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Interleaved Control Store Buffer

IP.com Disclosure Number: IPCOM000083406D
Original Publication Date: 1975-May-01
Included in the Prior Art Database: 2005-Mar-01
Document File: 2 page(s) / 38K

Publishing Venue

IBM

Related People

Pedersen, RJ: AUTHOR

Abstract

For topological reasons, high-density large-scale integration (LSI) arrays are designed with a built-in hierarchy with respect to the address lines. There is usually a row address, which addresses some multiple of the final output data width, and a "bit" address to do the final selection. This bit address is usually a considerably faster address path through the array.

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Interleaved Control Store Buffer

For topological reasons, high-density large-scale integration (LSI) arrays are designed with a built-in hierarchy with respect to the address lines. There is usually a row address, which addresses some multiple of the final output data width, and a "bit" address to do the final selection. This bit address is usually a considerably faster address path through the array.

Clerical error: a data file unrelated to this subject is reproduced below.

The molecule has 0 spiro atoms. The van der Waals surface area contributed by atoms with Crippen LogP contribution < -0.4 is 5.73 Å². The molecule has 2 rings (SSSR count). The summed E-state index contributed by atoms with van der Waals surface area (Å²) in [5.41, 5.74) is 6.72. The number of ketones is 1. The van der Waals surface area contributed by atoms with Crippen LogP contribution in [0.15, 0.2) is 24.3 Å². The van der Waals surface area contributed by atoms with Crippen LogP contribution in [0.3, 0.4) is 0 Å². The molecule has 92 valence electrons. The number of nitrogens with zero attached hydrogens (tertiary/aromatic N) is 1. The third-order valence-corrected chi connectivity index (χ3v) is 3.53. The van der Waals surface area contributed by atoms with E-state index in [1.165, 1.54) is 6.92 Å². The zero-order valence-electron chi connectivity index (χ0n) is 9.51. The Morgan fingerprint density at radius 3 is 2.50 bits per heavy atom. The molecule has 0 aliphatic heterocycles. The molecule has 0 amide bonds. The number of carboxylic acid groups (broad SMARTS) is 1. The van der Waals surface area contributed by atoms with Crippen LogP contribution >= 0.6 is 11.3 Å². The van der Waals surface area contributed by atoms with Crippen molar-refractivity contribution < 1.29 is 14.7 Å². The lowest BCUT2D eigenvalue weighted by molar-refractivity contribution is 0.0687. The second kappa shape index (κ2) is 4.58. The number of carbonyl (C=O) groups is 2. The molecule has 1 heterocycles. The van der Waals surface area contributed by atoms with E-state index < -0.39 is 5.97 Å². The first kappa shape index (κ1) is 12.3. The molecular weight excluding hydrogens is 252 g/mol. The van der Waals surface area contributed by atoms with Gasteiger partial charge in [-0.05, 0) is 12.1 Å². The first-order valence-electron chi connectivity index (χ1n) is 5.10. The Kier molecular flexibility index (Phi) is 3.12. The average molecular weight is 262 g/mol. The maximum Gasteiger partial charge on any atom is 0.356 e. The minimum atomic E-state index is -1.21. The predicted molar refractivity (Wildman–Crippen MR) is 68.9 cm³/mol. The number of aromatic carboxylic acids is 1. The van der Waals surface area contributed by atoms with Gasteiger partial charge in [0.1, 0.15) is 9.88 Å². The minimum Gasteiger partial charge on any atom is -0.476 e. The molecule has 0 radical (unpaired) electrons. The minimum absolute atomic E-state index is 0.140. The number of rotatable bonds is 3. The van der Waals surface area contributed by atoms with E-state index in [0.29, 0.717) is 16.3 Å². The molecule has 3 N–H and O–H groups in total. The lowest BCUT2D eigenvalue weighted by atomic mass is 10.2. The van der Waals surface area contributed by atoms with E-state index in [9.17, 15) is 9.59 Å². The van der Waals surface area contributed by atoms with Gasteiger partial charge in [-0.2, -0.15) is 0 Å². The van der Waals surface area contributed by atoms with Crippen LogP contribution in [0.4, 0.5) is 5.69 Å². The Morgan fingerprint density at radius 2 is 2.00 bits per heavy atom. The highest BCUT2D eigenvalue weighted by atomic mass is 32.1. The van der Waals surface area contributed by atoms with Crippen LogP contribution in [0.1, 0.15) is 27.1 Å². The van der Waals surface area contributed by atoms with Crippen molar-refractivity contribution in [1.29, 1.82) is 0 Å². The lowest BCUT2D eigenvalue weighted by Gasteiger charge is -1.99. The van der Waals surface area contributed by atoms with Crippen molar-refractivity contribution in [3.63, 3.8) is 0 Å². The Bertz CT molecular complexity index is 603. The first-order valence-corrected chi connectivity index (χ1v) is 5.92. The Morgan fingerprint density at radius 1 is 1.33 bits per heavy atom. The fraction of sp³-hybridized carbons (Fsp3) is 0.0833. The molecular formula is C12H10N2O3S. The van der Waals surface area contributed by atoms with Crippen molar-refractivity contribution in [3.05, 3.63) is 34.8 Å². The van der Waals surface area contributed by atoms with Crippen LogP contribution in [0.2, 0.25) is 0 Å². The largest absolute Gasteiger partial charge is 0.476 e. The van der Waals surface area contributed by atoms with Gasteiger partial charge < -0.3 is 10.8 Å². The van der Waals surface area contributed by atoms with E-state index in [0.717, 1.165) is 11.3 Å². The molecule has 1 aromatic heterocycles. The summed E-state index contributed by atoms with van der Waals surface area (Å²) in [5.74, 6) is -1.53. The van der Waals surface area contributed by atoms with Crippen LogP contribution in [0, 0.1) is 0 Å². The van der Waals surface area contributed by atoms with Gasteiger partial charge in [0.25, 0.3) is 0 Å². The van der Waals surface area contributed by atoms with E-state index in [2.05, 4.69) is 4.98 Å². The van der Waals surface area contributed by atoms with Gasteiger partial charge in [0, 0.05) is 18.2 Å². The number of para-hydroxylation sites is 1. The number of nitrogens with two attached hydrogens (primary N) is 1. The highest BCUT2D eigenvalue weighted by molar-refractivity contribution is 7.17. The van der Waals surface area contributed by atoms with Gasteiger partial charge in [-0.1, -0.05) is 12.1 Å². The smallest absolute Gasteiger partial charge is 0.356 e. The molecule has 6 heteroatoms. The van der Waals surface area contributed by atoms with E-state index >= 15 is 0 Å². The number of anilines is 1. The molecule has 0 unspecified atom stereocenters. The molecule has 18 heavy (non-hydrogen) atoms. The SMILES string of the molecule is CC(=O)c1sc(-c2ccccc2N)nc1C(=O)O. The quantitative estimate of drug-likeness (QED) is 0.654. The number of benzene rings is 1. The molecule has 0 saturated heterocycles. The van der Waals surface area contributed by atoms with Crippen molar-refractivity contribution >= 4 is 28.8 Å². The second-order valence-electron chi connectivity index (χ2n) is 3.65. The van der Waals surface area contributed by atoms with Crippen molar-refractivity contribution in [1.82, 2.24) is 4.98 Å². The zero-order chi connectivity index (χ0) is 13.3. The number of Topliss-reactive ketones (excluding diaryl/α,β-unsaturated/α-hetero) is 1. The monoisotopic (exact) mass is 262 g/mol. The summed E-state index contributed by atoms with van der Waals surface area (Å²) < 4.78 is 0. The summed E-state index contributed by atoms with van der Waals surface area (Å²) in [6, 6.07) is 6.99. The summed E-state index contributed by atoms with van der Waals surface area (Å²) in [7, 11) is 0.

Two identical buffers A/B of arbitrary size are built with these array chips as shown. This scheme is intended for use as a fully associative high-speed control store buffer. The control register contains a next address field (NA), and a pointer to the next microinstruction in the microprogram. The NA field includes ~ bit address which accesses both arrays directly and simultaneously. The A/B bit gates the desired buffer's output into the control register. These two fields represent the fast access (one cycle) address path.

The remaining portion of the NA field gets translated through a directory 1 into a row address and is loaded into either or both of the row address registers 2, 3. The number of bits in this subfield determines the unit of associativity, i.e., the size of the directory. Now the bit pattern in the row address registers 2, 3 points to a subset of the buffer, and a fast access can be made within this subset via the bit address and A/B select subfields of the next address.

Changing the contents of the row address registers 2, 3 is controlled by order...